Ms Moliner, representing the UN women, highlighted the current gender gap in terms of technology production and consumption. She exemplified the current situation by illustrating the under-representation of women as innovators and entrepreneurs, limited market awareness and gender-blind approach to innovation, and inadequate investment in innovations that meet needs of women. Being the founder of an NGO that enhances global technology business ecosystems, Ms Schlegel mentioned a number of examples which utilized technology to improve inclusiveness in start-up industry.

Afterwards, Mr Chuter underscored the importance of expressing gratitude to foster communication and conversation, as well as collaboration and cooperation by bringing charities together to initiate campaigns. The Chairman of Quantum Media Group, Mr. Zoldan, explained how technology, especially block chain, could realize SDGs. With the use of block chain, transactions could be verified and recorded without a local bank, thus eradicating possible fraud potentially. Ms. Zfat, a social media entrepreneur, shared her experience in forming partnerships, for instance, with Samsung and the Council for Economic Education, to amplify impact by minimal resources via social media platforms.

Meeting:  NGO Committee on Sustainable Development: Leveraging Innovative Technologies for the SDGs & Inclusive Economic Growth

Date/Location: 2nd Floor Conference Room, Church Center for the UN; 15:00-18:00; June 20th 2018

Speakers: Ms Margo LaZaro (NGOCSD-NY Executive Board)

Mr Bruno Rios Sanchez (First Secretary, Permanent Mission of Mexico to the UN)

Ms Helene Moliner (Senior Policy Advisor on Innovation, Leading the Innovation and Technology Facility of UN Women)

Ms. Mahrinah von Schlegel (Founder of VIAE Global Executive Director of Embassy 2.0

Mr. Mike Chuter (Co-founder of Thankful & Thankful Organization)

Mr. Ari Zoldan (Chairman of Quantum Media Group, CMO of Optherium Labs)

Ms Natalie Zfat (Social Media Entrepreneur)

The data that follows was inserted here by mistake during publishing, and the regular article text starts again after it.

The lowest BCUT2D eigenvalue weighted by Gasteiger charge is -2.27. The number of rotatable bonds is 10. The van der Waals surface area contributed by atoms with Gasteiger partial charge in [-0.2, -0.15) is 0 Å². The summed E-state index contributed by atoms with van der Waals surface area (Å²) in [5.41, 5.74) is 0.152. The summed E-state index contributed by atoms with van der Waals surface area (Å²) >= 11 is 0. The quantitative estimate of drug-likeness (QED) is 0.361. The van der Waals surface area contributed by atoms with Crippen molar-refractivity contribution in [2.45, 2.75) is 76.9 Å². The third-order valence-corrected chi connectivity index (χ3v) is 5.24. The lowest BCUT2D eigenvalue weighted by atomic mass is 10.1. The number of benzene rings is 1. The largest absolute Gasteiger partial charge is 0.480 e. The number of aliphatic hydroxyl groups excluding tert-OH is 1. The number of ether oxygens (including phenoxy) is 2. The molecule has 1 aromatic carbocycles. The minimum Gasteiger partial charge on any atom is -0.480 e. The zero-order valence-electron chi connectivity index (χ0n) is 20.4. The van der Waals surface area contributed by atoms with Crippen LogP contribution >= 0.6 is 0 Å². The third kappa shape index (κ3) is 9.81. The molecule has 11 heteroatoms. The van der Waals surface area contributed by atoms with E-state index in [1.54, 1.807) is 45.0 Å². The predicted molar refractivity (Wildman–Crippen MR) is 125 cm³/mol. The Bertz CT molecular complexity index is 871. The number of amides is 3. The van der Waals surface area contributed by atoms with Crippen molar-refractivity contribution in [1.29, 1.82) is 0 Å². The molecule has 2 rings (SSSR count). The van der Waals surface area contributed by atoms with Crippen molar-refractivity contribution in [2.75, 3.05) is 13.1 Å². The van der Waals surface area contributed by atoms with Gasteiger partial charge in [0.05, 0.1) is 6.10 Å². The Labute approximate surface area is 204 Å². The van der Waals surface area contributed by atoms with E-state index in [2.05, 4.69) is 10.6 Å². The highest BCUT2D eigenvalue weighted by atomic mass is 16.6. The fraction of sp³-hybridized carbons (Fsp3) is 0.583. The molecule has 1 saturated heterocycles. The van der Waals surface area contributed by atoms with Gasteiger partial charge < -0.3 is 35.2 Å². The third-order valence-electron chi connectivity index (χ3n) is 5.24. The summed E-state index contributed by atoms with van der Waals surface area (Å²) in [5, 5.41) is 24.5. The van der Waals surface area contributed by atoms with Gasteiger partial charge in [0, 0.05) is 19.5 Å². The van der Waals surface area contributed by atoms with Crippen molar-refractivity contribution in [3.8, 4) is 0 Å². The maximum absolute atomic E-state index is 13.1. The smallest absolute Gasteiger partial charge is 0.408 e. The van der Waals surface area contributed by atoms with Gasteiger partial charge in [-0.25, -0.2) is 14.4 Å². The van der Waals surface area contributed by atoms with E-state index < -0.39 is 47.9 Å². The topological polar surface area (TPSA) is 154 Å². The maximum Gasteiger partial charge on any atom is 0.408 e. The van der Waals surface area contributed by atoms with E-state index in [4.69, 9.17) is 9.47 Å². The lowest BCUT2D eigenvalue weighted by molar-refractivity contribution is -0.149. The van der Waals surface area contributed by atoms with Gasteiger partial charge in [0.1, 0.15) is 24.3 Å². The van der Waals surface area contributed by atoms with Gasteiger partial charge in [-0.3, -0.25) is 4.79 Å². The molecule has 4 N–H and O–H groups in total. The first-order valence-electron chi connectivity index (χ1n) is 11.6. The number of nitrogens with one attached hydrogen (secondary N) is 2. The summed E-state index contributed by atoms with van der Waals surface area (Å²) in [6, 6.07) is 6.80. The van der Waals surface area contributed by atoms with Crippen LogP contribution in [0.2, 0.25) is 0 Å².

Written By: WIT representative, Rosalind Cheung

Youth Integration for Sustainable Development

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In partnership with the Permanent Mission of Hungary to the UN and the International Federation for Family Development, the Permanent Mission of the State of Qatar to the UN held a conference to discuss the importance of youth integration of sustainable development. The youth today are far more dependent on parents and grandparents than past generations, leading to idleness that serves as a precedent to corruption among the young population.

Ms. Bogyay discussed the importance of how children are educated at home, highlighting the importance of the parents’ role. Education and employment are two notions that go hand in hand, and education on sustainability must begin at an early age. Emotional intelligence is also critical in how the youth build trust and communicate, especially in the digital age of the modern world.

Mr. Riederer reported a tremendous increase of youth unemployment in European countries. However, jobs are not enough as they must be both decent and sufficient to sustain the well-being of the population. He discussed the four different dimensions of vulnerability: economic, social, psychological, and physical; one dimension can lead to another. Vulnerability reproduction is also prevalent today, which constitutes its intergenerational transmission. Parental education is a critical component of this reproduction, as the level of education obtained by the parents mirrors the risk of youth poverty. Education is important for children, parents, employers, and society. Mr. Riederer concluded with three main points:

  1. Vulnerability is multidimensional.
  2. Vulnerability reproduction within families must be stopped.
  3. Education is key.
    1. Quality, school-to-work transition, decent jobs

Mr. Pomperada highlighted investment in youth and authentic development of future leaders. Young people must be taught that they have inherent value, as the youth are not just future leaders, but the leaders of today.

Meeting: International Federation for Family Development (IFFD) Briefing 2018: Youth Integration for Sustainable Development